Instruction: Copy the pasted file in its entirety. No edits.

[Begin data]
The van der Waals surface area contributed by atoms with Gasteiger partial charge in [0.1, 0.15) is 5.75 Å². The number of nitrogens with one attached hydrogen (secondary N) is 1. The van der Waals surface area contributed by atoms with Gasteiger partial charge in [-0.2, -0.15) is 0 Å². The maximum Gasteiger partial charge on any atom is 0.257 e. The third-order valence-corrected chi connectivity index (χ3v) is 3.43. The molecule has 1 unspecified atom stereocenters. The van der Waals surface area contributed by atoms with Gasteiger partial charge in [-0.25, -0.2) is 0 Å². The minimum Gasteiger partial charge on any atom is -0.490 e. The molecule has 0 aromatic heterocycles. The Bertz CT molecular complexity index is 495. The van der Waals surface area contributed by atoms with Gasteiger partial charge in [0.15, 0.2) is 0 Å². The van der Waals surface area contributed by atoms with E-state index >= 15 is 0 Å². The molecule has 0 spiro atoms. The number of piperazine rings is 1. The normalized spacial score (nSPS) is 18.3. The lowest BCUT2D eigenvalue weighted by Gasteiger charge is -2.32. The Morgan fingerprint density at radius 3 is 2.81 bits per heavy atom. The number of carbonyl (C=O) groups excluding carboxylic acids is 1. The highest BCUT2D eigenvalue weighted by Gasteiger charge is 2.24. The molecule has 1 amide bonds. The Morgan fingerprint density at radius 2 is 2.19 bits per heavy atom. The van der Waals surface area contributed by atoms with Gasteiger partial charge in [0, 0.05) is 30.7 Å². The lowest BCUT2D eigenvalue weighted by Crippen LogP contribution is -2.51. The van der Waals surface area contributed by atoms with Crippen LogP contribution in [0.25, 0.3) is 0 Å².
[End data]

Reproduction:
The van der Waals surface area contributed by atoms with Gasteiger partial charge in [0.1, 0.15) is 5.75 Å². The number of nitrogens with one attached hydrogen (secondary N) is 1. The van der Waals surface area contributed by atoms with Gasteiger partial charge in [-0.2, -0.15) is 0 Å². The maximum Gasteiger partial charge on any atom is 0.257 e. The third-order valence-corrected chi connectivity index (χ3v) is 3.43. The molecule has 1 unspecified atom stereocenters. The van der Waals surface area contributed by atoms with Gasteiger partial charge in [-0.25, -0.2) is 0 Å². The minimum Gasteiger partial charge on any atom is -0.490 e. The molecule has 0 aromatic heterocycles. The Bertz CT molecular complexity index is 495. The van der Waals surface area contributed by atoms with Gasteiger partial charge in [0.15, 0.2) is 0 Å². The van der Waals surface area contributed by atoms with E-state index >= 15 is 0 Å². The molecule has 0 spiro atoms. The number of piperazine rings is 1. The normalized spacial score (nSPS) is 18.3. The lowest BCUT2D eigenvalue weighted by Gasteiger charge is -2.32. The Morgan fingerprint density at radius 3 is 2.81 bits per heavy atom. The number of carbonyl (C=O) groups excluding carboxylic acids is 1. The highest BCUT2D eigenvalue weighted by Gasteiger charge is 2.24. The molecule has 1 amide bonds. The Morgan fingerprint density at radius 2 is 2.19 bits per heavy atom. The van der Waals surface area contributed by atoms with Gasteiger partial charge in [0, 0.05) is 30.7 Å². The lowest BCUT2D eigenvalue weighted by Crippen LogP contribution is -2.51. The van der Waals surface area contributed by atoms with Crippen LogP contribution in [0.25, 0.3) is 0 Å².